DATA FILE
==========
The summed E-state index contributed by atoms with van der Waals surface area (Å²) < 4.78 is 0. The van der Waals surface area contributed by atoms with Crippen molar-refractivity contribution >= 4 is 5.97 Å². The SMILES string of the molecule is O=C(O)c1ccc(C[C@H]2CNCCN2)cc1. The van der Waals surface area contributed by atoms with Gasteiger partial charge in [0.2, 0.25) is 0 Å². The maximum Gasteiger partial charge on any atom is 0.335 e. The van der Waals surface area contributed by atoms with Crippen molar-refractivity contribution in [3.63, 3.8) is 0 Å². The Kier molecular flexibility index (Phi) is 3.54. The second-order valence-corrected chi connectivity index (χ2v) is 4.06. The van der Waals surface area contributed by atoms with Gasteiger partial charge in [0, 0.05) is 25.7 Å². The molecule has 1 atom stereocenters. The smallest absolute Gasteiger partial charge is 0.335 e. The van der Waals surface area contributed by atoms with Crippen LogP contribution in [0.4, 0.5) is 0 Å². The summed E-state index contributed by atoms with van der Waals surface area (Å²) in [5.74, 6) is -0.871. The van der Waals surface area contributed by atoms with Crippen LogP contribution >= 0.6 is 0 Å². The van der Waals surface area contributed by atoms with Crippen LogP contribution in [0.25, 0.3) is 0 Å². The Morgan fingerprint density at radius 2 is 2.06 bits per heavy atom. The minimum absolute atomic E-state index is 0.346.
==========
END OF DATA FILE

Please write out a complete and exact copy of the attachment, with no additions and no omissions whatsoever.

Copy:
The summed E-state index contributed by atoms with van der Waals surface area (Å²) < 4.78 is 0. The van der Waals surface area contributed by atoms with Crippen molar-refractivity contribution >= 4 is 5.97 Å². The SMILES string of the molecule is O=C(O)c1ccc(C[C@H]2CNCCN2)cc1. The van der Waals surface area contributed by atoms with Gasteiger partial charge in [0.2, 0.25) is 0 Å². The maximum Gasteiger partial charge on any atom is 0.335 e. The van der Waals surface area contributed by atoms with Crippen molar-refractivity contribution in [3.63, 3.8) is 0 Å². The Kier molecular flexibility index (Phi) is 3.54. The second-order valence-corrected chi connectivity index (χ2v) is 4.06. The van der Waals surface area contributed by atoms with Gasteiger partial charge in [0, 0.05) is 25.7 Å². The molecule has 1 atom stereocenters. The smallest absolute Gasteiger partial charge is 0.335 e. The van der Waals surface area contributed by atoms with Crippen LogP contribution in [0.4, 0.5) is 0 Å². The summed E-state index contributed by atoms with van der Waals surface area (Å²) in [5.74, 6) is -0.871. The van der Waals surface area contributed by atoms with Crippen LogP contribution >= 0.6 is 0 Å². The van der Waals surface area contributed by atoms with Crippen LogP contribution in [0.25, 0.3) is 0 Å². The Morgan fingerprint density at radius 2 is 2.06 bits per heavy atom. The minimum absolute atomic E-state index is 0.346.